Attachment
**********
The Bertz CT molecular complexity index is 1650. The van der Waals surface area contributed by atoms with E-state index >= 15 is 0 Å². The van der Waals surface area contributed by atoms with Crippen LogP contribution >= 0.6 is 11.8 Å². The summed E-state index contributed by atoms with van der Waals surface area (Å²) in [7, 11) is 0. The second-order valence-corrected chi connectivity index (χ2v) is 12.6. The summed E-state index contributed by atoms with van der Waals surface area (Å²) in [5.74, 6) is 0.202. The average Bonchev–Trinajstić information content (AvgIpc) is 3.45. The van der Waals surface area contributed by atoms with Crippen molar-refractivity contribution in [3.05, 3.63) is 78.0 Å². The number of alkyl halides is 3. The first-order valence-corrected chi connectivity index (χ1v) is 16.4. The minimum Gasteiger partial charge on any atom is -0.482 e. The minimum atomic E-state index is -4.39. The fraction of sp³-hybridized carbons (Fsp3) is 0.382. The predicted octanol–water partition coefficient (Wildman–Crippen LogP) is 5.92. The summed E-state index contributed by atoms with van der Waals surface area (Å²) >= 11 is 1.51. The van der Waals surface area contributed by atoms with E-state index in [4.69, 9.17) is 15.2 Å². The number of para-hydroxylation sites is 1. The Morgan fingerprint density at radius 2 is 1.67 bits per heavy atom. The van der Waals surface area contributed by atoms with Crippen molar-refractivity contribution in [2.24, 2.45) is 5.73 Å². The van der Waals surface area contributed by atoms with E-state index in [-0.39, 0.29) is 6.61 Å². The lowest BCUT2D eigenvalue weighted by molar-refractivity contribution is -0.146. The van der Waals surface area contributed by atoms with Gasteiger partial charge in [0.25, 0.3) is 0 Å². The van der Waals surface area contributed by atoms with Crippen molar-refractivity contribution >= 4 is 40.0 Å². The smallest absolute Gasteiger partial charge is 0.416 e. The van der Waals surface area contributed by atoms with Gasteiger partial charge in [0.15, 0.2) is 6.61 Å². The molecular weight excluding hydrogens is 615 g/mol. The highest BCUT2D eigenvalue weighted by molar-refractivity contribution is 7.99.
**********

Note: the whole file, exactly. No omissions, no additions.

The Bertz CT molecular complexity index is 1650. The van der Waals surface area contributed by atoms with E-state index >= 15 is 0 Å². The van der Waals surface area contributed by atoms with Crippen LogP contribution >= 0.6 is 11.8 Å². The summed E-state index contributed by atoms with van der Waals surface area (Å²) in [7, 11) is 0. The second-order valence-corrected chi connectivity index (χ2v) is 12.6. The summed E-state index contributed by atoms with van der Waals surface area (Å²) in [5.74, 6) is 0.202. The average Bonchev–Trinajstić information content (AvgIpc) is 3.45. The van der Waals surface area contributed by atoms with Crippen molar-refractivity contribution in [3.05, 3.63) is 78.0 Å². The number of alkyl halides is 3. The first-order valence-corrected chi connectivity index (χ1v) is 16.4. The minimum Gasteiger partial charge on any atom is -0.482 e. The minimum atomic E-state index is -4.39. The fraction of sp³-hybridized carbons (Fsp3) is 0.382. The predicted octanol–water partition coefficient (Wildman–Crippen LogP) is 5.92. The summed E-state index contributed by atoms with van der Waals surface area (Å²) >= 11 is 1.51. The van der Waals surface area contributed by atoms with E-state index in [4.69, 9.17) is 15.2 Å². The number of para-hydroxylation sites is 1. The Morgan fingerprint density at radius 2 is 1.67 bits per heavy atom. The van der Waals surface area contributed by atoms with Crippen molar-refractivity contribution in [2.24, 2.45) is 5.73 Å². The van der Waals surface area contributed by atoms with E-state index in [-0.39, 0.29) is 6.61 Å². The lowest BCUT2D eigenvalue weighted by molar-refractivity contribution is -0.146. The van der Waals surface area contributed by atoms with Gasteiger partial charge in [0.25, 0.3) is 0 Å². The van der Waals surface area contributed by atoms with Crippen molar-refractivity contribution >= 4 is 40.0 Å². The smallest absolute Gasteiger partial charge is 0.416 e. The van der Waals surface area contributed by atoms with Gasteiger partial charge in [0.15, 0.2) is 6.61 Å². The molecular weight excluding hydrogens is 615 g/mol. The highest BCUT2D eigenvalue weighted by molar-refractivity contribution is 7.99.